Growing up southern is a privilege. If you’re from the South, you understand my sentiment. The food alone is enough to justify permanent residence: fried okra, white rice with butter and sugar, green beans sautéed in bacon grease left over from breakfast. The South has good food and great people. I believe the nation’s kindest, best-humored people are Southerners. They will butter you up as they butter your corn bread.
Perhaps the thing I love most about the South is the church. I grew up in the 1970s and 1980s when the community had great respect for the local church because the local church served the community well. These are things the southern church does well. We are heartbroken and angry at the loss of virtue we see taking place in our country. We are hardworking people who want the best for our children and grandchildren. We see the Bible and its Judeo-Christian ethics as foundational to a healthy society, and we are not about to simply let it slip away without a fight. This is an admirable thing, but the great threat to such churches is that they fall in love with the work they do for God in place of God Himself. And God has nothing to do with such churches.
In some ways, the Southern church resembles the first body of believers in Laodicea. Jesus chastised that church for resembling its culture more than it resembled Him. In the same way that the Laodiceans found their identity in their community’s wealth, the church in the South tends to find its identity in being “southern.” Rather than resist the sinful tendencies of our culture, we tend to embrace them as part of our Christian personality. In doing so, we essentially operate without Jesus in the same way the Laodiceans did. Indeed, God would just as soon let a church full of hard-working, truth-loving, culture warriors disappear if they loved being that way more than they loved Him. As Jesus said to the church in Ephesus, “I will come to you and remove your lampstand from its place—unless you repent” (Revelation 2:5).
Jesus had loving, straightforward messages for both of these churches. He urged the Ephesian church to do three things: remember Him, repent of their sin, and live accordingly. He called upon the Laodiceans to “open the door” and rekindle their relationship with Him. These same actions are called for today in churches across the American South, for we have grown comfortable with being southern more than being like Jesus. How, precisely?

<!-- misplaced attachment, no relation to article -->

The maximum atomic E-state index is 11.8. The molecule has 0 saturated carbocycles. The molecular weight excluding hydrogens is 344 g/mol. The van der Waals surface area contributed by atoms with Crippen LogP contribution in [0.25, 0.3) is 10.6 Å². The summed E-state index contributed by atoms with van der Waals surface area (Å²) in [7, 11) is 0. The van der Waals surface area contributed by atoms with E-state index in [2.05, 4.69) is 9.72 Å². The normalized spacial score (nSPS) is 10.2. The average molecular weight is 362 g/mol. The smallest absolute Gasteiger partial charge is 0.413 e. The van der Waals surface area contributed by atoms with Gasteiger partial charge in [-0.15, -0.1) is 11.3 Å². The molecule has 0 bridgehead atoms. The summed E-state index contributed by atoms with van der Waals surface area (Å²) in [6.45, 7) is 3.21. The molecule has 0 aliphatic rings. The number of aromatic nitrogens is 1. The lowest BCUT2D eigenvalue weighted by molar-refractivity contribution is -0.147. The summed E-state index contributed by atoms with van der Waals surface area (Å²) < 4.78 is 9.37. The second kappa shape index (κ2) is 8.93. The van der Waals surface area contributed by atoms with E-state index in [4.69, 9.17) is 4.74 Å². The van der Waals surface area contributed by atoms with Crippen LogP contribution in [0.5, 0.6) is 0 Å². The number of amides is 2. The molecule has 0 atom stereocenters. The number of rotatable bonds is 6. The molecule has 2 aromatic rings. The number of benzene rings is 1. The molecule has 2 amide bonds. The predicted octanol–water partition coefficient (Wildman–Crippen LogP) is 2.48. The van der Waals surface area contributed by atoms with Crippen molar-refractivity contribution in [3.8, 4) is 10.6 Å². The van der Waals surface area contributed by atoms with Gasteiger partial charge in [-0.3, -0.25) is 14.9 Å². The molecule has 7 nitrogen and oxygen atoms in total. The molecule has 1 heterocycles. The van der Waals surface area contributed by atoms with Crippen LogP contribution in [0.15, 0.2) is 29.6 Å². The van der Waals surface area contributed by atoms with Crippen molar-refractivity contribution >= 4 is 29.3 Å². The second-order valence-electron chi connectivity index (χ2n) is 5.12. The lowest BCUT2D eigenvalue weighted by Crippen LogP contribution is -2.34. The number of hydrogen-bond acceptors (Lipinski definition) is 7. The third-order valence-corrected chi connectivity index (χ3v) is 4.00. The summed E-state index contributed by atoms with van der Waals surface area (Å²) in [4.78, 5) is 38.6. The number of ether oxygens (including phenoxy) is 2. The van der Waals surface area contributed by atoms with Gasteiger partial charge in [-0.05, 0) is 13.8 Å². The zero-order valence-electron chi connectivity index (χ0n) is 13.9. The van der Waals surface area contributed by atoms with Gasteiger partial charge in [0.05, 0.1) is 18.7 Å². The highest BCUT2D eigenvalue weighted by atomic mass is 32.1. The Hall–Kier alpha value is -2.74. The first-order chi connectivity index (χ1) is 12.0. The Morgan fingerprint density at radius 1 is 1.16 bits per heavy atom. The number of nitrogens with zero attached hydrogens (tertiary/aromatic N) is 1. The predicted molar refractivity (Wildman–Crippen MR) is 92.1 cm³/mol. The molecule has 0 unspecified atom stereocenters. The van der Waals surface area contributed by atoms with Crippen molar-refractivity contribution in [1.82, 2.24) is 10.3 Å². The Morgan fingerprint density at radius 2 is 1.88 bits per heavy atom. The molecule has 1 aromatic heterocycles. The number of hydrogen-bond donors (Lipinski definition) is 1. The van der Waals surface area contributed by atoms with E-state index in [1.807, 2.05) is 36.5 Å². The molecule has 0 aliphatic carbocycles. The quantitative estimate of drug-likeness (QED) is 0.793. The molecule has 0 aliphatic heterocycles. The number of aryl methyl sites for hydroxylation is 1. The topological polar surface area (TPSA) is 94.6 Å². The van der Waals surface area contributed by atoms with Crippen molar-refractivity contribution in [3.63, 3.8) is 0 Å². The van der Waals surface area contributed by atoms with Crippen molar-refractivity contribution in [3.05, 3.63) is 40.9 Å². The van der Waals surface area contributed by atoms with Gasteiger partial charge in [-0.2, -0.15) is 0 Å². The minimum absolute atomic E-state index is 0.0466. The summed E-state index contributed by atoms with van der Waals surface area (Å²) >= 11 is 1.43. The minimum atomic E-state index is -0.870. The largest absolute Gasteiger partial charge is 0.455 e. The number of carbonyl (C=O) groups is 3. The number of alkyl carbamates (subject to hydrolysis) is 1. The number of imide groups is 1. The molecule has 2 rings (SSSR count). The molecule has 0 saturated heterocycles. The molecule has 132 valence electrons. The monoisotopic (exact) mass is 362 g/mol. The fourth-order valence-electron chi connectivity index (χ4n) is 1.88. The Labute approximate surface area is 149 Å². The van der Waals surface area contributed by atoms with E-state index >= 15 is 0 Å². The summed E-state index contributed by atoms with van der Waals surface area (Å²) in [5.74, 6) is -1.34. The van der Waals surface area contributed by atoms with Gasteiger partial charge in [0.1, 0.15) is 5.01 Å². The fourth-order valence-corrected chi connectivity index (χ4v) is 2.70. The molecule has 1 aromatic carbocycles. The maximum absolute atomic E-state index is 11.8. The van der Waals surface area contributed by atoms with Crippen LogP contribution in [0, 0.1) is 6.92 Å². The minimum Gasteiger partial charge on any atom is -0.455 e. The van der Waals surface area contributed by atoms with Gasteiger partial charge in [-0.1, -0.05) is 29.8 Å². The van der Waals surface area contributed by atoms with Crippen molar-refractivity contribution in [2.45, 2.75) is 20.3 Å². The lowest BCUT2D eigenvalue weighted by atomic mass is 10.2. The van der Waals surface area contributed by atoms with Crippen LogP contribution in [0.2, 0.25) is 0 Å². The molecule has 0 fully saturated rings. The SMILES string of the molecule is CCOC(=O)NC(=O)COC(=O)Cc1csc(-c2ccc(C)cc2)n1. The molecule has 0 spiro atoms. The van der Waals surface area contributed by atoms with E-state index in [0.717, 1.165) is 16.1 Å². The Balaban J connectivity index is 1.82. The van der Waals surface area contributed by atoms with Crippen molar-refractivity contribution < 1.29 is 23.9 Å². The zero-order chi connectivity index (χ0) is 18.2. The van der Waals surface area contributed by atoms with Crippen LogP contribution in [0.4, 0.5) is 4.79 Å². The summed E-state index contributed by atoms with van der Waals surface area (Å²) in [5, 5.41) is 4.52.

First, we have an inclination to trust our emotions to guide us in making key decisions, often ignoring the truth of Scripture. While feelings are crucial to our faith, they must not be what we place our faith in.
Second, we prefer peacekeeping to peacemaking. We tend to avoid conflict all together or cave to whatever makes certain people happy or causes the least amount of turmoil. Keeping the peace is admirable, but making peace is biblical.
Third, we relish in our accomplishments more than Jesus’ accomplishment. In our quest to love others and help people walk with Jesus, we fall in love with our efforts and become legalistic people. As a result, we judge others more than we love them. We separate ourselves from them rather than live life among them.
Fourth, we have made church about us. We’ve come to believe that God and His church revolve around us instead of us around Him. As a result, we resort to personal gratification and guilt manipulation to coerce one another to participate in the church and its mission.
Finally, we fight harder for our earthly citizenship than our heavenly citizenship. We have fallen in love with the virtues that make our country great, treasuring them more than the gospel that brings them to bear. Love of country is biblical, but not at the expense of allegiance to the Kingdom of God. Early church history shows that the Ephesian and Laodicean churches did, indeed, remember, repent and act, restoring Jesus as their first love. The question before us southern Christians is whether we will follow in their footsteps.
This was an excerpt from Southern Fried Faith: Confusing Christ and Culture in the Bible Belt by Rob Tims.
Rob Tims has been married to Holly for 17 years. They have four children: Trey, Jonathan, Abby, and Luke. He has served in the local church for 20 years as a children’s pastor, student pastor, and senior pastor. He currently serves on a team at Lifeway Christian Resources that develops customized Bible studies for groups and teaches two classes for Liberty University School of Divinity Online. He is the author of the book Southern Fried Faith: Confusing Christ and Culture in the Bible Belt.